If You Can’t Say Something Nice, Don’t Say Nothing At All: Thumper’s Rule And How Faculty Interpret Narrative Comments On Resident Evaluations

evaluations  In this qualitative study using constructivist grounded theory analysis, investigators describe how faculty interpret narrative comments on residents’ in-training evaluation. De-identified narrative comments of 126 residents were distributed to 24 faculty who were each asked to review 15-16 documents and sort them into four categories ranging from A for outstanding to D for unacceptable, and then rank-order the residents within each category. Semi-structured interviews were conducted to assess how faculty decided to categorize and rank-order residents. Results show that all faculty read between the lines to understand narrative comments. “Excellent” was often interpreted as “middle of the road,” and “good” was considered to actually mean “below level, needs work.” Faculty reported scanning for “red flags” to identify the most relevant cues among all the comments- examples of positive red flags included “chief resident material, future colleague, superstar,” and examples of negative red flags included “solid, good, improving, functioning at expected level.” While faculty also considered consistency and specificity of comments to categorize residents, it’s interesting to note that faculty assume what is written is often not what is meant, and instictively and actively search for hidden meaning. So why do we not just say what we mean? Maybe our feelings about politeness may have something to do with it. The saying “if you can’t say something nice, don’t say nothing at all,” (also known as Thumper’s rule from the Disney movie Bambie), may impede our ability to describe and interpret trainee performance accurately. — Sarang Kim, MD

Medical Student’s Perspective: This article is valuable in exploring how faculty interpret narrative comments on resident evaluations. I was not surprised by the need for illustrative examples to make residents stand out nor by many evaluations blending together. Scanning for positive and negative red flags in such letters seems a natural method for differentiation. I was surprised, however, to see generalized skepticism towards many commonly used descriptive words. It was also surprising that personality trait praises were the most common commentaries but also some of the most disregarded. The most concerning idea revealed was the differing opinions on the purpose of resident evaluations and the resulting variation in commentary content. Some believed they were for resident feedback while others felt their purpose was for program directors to use in generating recommendation letters for fellowship or job applications. Since these goals can seem misaligned, I believe the best standardized approach would be a separate forum of honest feedback documented during rotations along with a summative commentary to highlight exemplary qualities or concerns. This way, the program director stays better abreast of resident development and can evaluate residents based on fuller commentary. — Victoria Behrend, MD Candidate 2015 Rutgers Robert Wood Johnson Medical School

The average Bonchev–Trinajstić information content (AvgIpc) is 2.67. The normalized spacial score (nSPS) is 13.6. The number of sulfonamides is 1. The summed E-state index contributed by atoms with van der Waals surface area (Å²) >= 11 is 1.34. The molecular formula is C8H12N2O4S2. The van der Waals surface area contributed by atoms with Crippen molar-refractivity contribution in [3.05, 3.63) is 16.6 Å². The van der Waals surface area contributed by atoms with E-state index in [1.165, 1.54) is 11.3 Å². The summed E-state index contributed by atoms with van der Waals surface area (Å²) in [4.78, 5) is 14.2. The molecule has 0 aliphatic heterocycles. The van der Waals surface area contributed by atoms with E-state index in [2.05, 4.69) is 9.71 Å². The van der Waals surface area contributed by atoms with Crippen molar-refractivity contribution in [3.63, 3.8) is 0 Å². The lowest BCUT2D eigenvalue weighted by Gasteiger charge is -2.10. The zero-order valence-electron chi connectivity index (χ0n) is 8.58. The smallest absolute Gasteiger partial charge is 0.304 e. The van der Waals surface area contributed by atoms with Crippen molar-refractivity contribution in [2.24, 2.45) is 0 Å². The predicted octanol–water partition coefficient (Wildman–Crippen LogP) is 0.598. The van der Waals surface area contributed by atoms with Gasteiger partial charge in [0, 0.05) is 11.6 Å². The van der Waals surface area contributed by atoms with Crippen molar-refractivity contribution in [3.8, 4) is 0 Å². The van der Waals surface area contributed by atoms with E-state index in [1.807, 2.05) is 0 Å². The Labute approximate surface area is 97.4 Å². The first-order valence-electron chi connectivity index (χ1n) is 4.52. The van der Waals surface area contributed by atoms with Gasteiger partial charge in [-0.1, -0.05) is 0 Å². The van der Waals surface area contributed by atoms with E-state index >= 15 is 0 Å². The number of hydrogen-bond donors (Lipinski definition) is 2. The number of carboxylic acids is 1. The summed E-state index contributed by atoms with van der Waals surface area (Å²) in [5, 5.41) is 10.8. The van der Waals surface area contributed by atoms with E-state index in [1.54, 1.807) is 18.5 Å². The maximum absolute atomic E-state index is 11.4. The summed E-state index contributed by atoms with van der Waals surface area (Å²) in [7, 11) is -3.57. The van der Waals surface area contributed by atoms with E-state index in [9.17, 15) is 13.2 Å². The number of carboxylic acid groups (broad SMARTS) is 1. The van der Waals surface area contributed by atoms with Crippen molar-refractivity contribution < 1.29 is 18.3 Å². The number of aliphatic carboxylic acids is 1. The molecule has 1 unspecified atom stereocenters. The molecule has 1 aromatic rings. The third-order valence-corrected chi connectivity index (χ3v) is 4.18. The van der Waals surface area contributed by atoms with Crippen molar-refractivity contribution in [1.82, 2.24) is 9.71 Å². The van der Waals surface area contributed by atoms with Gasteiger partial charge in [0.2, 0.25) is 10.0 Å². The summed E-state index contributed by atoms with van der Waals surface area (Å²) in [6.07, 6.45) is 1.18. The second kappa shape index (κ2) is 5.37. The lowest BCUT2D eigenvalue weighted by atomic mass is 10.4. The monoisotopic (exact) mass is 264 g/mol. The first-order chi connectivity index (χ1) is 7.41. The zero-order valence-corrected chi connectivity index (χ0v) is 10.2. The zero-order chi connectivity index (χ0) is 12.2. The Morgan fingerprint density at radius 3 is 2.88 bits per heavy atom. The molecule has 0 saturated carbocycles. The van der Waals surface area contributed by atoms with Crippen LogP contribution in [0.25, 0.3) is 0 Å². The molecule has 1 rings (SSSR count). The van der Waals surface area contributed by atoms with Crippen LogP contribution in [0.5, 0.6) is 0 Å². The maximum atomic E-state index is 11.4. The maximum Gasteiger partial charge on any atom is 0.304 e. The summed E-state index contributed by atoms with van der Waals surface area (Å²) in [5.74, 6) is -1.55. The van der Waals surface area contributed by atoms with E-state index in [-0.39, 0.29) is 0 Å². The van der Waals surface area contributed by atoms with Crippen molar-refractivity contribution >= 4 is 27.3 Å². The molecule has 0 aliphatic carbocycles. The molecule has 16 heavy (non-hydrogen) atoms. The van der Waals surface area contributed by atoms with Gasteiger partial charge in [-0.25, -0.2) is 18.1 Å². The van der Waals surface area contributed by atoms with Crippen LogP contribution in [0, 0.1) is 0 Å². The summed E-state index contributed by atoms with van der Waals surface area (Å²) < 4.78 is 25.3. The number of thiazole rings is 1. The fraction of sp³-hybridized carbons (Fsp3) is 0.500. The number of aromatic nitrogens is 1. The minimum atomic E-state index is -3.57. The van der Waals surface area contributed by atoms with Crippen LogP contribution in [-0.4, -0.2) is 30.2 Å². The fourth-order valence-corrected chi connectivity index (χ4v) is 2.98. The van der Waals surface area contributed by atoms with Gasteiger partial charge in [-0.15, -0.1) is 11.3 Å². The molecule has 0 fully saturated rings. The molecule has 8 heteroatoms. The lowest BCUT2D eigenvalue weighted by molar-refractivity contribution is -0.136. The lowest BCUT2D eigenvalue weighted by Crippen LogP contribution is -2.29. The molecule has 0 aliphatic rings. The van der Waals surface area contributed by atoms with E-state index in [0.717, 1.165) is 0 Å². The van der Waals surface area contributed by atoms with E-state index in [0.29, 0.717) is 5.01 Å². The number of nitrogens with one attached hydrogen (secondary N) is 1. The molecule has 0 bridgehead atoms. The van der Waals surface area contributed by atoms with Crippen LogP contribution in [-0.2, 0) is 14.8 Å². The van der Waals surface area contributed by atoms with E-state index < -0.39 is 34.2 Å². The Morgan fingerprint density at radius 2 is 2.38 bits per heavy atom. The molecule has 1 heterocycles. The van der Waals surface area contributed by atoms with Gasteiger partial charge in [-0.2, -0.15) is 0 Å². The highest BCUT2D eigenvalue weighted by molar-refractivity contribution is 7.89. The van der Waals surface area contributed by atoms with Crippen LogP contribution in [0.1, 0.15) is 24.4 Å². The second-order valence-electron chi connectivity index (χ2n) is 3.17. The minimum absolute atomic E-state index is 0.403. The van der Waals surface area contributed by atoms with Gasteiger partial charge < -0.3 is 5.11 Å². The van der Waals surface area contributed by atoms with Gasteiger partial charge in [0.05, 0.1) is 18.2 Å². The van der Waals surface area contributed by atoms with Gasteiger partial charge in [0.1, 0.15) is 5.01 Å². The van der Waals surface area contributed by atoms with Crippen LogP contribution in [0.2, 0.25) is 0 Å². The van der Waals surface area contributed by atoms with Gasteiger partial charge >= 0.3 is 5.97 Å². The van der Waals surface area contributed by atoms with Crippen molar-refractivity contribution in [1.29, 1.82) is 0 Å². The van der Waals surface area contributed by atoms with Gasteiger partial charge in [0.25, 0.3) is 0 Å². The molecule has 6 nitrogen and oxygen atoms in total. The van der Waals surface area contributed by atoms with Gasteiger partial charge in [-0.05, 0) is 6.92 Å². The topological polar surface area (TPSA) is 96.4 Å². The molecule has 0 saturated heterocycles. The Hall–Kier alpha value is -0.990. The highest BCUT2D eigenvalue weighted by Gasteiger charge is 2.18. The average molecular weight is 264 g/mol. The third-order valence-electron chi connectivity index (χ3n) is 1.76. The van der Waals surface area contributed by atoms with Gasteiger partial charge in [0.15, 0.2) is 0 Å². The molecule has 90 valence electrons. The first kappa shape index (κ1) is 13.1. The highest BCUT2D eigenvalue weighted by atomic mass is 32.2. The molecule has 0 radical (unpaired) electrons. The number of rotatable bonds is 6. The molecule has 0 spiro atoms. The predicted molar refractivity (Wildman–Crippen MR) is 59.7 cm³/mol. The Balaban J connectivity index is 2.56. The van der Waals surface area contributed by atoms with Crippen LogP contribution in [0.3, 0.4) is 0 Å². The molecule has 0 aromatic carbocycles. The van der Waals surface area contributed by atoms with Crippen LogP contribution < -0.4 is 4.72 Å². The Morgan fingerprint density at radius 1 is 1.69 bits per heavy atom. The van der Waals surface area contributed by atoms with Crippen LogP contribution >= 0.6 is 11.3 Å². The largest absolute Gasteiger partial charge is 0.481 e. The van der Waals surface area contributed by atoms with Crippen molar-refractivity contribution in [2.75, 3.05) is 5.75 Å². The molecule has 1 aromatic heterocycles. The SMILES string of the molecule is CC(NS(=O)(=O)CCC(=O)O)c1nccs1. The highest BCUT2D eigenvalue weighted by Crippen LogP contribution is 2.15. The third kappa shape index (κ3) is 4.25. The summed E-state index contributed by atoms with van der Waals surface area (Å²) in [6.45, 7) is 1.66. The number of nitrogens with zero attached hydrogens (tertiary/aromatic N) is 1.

Resident’s Perspective: As one progresses through medical training, less emphasis is placed on objectively based knowledge assessments and shifted towards largely narrative-based assessments of clinical performance.  Although these narrative-based assessments serve many purposes, one core objective is to provide residents constructive feedback to promote professional growth. Faculty physicians face a troubling dilemma when attempting to provide this feedback effectively. They must provide honest and constructive criticism relating to areas where individual residents can improve. However, they must do this in a way that preserves a working teacher-student relationship, protects the psyche of the resident, and not compromise future fellowship/job opportunities for the resident.  The “hidden code” referred to by the authors of this study allows faculty physicians to address many of these issues. Unfortunately though, resident physicians have little experience deciphering the “hidden code”.  The residents may believe they are meeting expectations and get a false sense of security when in fact the faculty might perceive them as struggling. This raises the question of whether the current use of narrative-based assessments, embedded with hidden codes, is ultimately doing residents- and possibly even their patients- a disservice. I would argue, yes. — James Penn, MD (PGY 3) Rutgers Robert Wood Johnson Medical School, Internal Medicine Residency Program

Ginsburg S, Regehr G, Lingard L, Eva KW. Reading between the lines: faculty interpretations of narrative evaluation comments. Med Educ 2015;49:296-306

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